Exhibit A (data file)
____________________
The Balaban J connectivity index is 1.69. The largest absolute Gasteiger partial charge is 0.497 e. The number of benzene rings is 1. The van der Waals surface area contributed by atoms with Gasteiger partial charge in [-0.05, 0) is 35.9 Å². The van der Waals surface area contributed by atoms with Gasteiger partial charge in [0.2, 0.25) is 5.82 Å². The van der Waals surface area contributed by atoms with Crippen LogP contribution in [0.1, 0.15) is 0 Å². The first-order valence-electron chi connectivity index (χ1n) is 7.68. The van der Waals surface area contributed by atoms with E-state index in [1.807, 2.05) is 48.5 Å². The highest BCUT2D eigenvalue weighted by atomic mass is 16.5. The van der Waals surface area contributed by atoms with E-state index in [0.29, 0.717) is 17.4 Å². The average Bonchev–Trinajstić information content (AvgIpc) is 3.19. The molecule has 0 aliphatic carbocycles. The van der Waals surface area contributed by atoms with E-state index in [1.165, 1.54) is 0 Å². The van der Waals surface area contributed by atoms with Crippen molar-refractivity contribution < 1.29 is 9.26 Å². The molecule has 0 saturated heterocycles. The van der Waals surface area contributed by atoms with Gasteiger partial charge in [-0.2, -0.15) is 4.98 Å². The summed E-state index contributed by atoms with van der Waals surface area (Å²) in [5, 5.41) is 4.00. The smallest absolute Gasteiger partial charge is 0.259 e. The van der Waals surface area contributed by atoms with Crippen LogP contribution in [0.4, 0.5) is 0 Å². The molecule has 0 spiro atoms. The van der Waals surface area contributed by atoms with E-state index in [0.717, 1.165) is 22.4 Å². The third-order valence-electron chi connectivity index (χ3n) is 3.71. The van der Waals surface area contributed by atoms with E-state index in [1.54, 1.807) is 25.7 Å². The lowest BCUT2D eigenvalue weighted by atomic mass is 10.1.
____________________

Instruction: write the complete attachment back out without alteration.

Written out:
The Balaban J connectivity index is 1.69. The largest absolute Gasteiger partial charge is 0.497 e. The number of benzene rings is 1. The van der Waals surface area contributed by atoms with Gasteiger partial charge in [-0.05, 0) is 35.9 Å². The van der Waals surface area contributed by atoms with Gasteiger partial charge in [0.2, 0.25) is 5.82 Å². The van der Waals surface area contributed by atoms with Crippen LogP contribution in [0.1, 0.15) is 0 Å². The first-order valence-electron chi connectivity index (χ1n) is 7.68. The van der Waals surface area contributed by atoms with E-state index in [1.807, 2.05) is 48.5 Å². The highest BCUT2D eigenvalue weighted by atomic mass is 16.5. The van der Waals surface area contributed by atoms with E-state index in [0.29, 0.717) is 17.4 Å². The average Bonchev–Trinajstić information content (AvgIpc) is 3.19. The molecule has 0 aliphatic carbocycles. The van der Waals surface area contributed by atoms with E-state index in [1.165, 1.54) is 0 Å². The van der Waals surface area contributed by atoms with Crippen molar-refractivity contribution < 1.29 is 9.26 Å². The molecule has 0 saturated heterocycles. The van der Waals surface area contributed by atoms with Gasteiger partial charge in [-0.2, -0.15) is 4.98 Å². The summed E-state index contributed by atoms with van der Waals surface area (Å²) in [5, 5.41) is 4.00. The smallest absolute Gasteiger partial charge is 0.259 e. The van der Waals surface area contributed by atoms with Crippen LogP contribution in [0.4, 0.5) is 0 Å². The molecule has 0 spiro atoms. The van der Waals surface area contributed by atoms with E-state index in [0.717, 1.165) is 22.4 Å². The third-order valence-electron chi connectivity index (χ3n) is 3.71. The van der Waals surface area contributed by atoms with E-state index in [1.54, 1.807) is 25.7 Å². The lowest BCUT2D eigenvalue weighted by atomic mass is 10.1.